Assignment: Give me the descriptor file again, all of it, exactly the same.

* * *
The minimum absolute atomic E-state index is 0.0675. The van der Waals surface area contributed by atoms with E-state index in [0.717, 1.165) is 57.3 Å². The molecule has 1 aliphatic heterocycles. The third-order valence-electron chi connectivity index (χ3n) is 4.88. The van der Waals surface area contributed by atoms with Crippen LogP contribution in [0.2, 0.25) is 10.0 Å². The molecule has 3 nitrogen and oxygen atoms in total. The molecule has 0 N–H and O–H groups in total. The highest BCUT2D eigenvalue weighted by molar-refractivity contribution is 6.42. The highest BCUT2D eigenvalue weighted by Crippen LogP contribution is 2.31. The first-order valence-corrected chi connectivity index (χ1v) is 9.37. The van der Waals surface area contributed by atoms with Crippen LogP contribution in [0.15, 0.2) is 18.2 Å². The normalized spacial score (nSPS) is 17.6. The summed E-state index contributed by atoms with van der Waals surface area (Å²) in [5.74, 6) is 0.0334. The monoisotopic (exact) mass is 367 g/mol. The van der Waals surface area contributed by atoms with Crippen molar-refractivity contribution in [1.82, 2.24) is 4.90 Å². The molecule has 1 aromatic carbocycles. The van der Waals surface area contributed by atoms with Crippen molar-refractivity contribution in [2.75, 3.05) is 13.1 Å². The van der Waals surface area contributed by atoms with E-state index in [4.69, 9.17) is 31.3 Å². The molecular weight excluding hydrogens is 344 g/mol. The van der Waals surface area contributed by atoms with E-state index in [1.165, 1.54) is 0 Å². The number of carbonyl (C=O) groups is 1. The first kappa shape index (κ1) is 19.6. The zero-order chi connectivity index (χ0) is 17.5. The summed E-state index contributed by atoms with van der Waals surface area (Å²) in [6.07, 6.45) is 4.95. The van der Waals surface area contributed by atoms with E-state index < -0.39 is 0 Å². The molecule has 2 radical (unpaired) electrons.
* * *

The minimum absolute atomic E-state index is 0.0675. The van der Waals surface area contributed by atoms with E-state index in [0.717, 1.165) is 57.3 Å². The molecule has 1 aliphatic heterocycles. The third-order valence-electron chi connectivity index (χ3n) is 4.88. The van der Waals surface area contributed by atoms with Crippen LogP contribution in [0.2, 0.25) is 10.0 Å². The molecule has 3 nitrogen and oxygen atoms in total. The molecule has 0 N–H and O–H groups in total. The highest BCUT2D eigenvalue weighted by molar-refractivity contribution is 6.42. The highest BCUT2D eigenvalue weighted by Crippen LogP contribution is 2.31. The first-order valence-corrected chi connectivity index (χ1v) is 9.37. The van der Waals surface area contributed by atoms with Crippen LogP contribution in [0.15, 0.2) is 18.2 Å². The normalized spacial score (nSPS) is 17.6. The summed E-state index contributed by atoms with van der Waals surface area (Å²) in [5.74, 6) is 0.0334. The monoisotopic (exact) mass is 367 g/mol. The van der Waals surface area contributed by atoms with Crippen molar-refractivity contribution in [1.82, 2.24) is 4.90 Å². The molecule has 1 aromatic carbocycles. The van der Waals surface area contributed by atoms with Crippen molar-refractivity contribution in [2.75, 3.05) is 13.1 Å². The van der Waals surface area contributed by atoms with E-state index in [4.69, 9.17) is 31.3 Å². The molecular weight excluding hydrogens is 344 g/mol. The van der Waals surface area contributed by atoms with E-state index in [1.165, 1.54) is 0 Å². The number of carbonyl (C=O) groups is 1. The first kappa shape index (κ1) is 19.6. The zero-order chi connectivity index (χ0) is 17.5. The summed E-state index contributed by atoms with van der Waals surface area (Å²) in [6.07, 6.45) is 4.95. The van der Waals surface area contributed by atoms with E-state index < -0.39 is 0 Å². The molecule has 2 radical (unpaired) electrons.